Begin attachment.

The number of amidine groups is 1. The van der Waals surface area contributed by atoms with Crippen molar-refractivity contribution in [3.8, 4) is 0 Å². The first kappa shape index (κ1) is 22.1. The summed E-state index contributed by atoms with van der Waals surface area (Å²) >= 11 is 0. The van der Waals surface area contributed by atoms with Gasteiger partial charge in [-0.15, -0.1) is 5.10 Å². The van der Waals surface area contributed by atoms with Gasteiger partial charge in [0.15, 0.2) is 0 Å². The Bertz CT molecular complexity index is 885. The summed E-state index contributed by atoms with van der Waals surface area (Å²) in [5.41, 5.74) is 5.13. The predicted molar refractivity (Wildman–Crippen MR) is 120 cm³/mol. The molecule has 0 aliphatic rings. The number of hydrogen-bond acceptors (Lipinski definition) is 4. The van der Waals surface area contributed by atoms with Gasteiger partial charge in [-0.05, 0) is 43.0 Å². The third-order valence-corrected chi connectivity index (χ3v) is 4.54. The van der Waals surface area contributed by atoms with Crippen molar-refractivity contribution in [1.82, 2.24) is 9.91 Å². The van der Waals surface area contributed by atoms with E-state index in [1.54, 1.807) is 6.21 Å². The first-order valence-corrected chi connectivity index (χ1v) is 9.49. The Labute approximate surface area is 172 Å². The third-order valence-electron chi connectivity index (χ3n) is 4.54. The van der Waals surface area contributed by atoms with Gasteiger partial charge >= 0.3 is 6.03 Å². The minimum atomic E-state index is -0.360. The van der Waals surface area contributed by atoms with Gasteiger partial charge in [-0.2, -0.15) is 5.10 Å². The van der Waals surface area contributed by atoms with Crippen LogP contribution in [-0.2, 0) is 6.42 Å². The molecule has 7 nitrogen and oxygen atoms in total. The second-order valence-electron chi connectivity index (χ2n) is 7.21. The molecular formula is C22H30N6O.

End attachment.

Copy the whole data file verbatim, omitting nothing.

The number of amidine groups is 1. The van der Waals surface area contributed by atoms with Crippen molar-refractivity contribution in [3.8, 4) is 0 Å². The first kappa shape index (κ1) is 22.1. The summed E-state index contributed by atoms with van der Waals surface area (Å²) >= 11 is 0. The van der Waals surface area contributed by atoms with Gasteiger partial charge in [-0.15, -0.1) is 5.10 Å². The van der Waals surface area contributed by atoms with Gasteiger partial charge in [0.15, 0.2) is 0 Å². The Bertz CT molecular complexity index is 885. The summed E-state index contributed by atoms with van der Waals surface area (Å²) in [5.41, 5.74) is 5.13. The predicted molar refractivity (Wildman–Crippen MR) is 120 cm³/mol. The molecule has 0 aliphatic rings. The number of hydrogen-bond acceptors (Lipinski definition) is 4. The van der Waals surface area contributed by atoms with Gasteiger partial charge in [-0.05, 0) is 43.0 Å². The third-order valence-corrected chi connectivity index (χ3v) is 4.54. The van der Waals surface area contributed by atoms with Crippen molar-refractivity contribution in [1.82, 2.24) is 9.91 Å². The van der Waals surface area contributed by atoms with E-state index in [1.54, 1.807) is 6.21 Å². The first-order valence-corrected chi connectivity index (χ1v) is 9.49. The Labute approximate surface area is 172 Å². The third-order valence-electron chi connectivity index (χ3n) is 4.54. The van der Waals surface area contributed by atoms with Gasteiger partial charge >= 0.3 is 6.03 Å². The minimum atomic E-state index is -0.360. The van der Waals surface area contributed by atoms with Gasteiger partial charge in [-0.2, -0.15) is 5.10 Å². The van der Waals surface area contributed by atoms with Crippen LogP contribution in [-0.2, 0) is 6.42 Å². The molecule has 7 nitrogen and oxygen atoms in total. The second-order valence-electron chi connectivity index (χ2n) is 7.21. The molecular formula is C22H30N6O.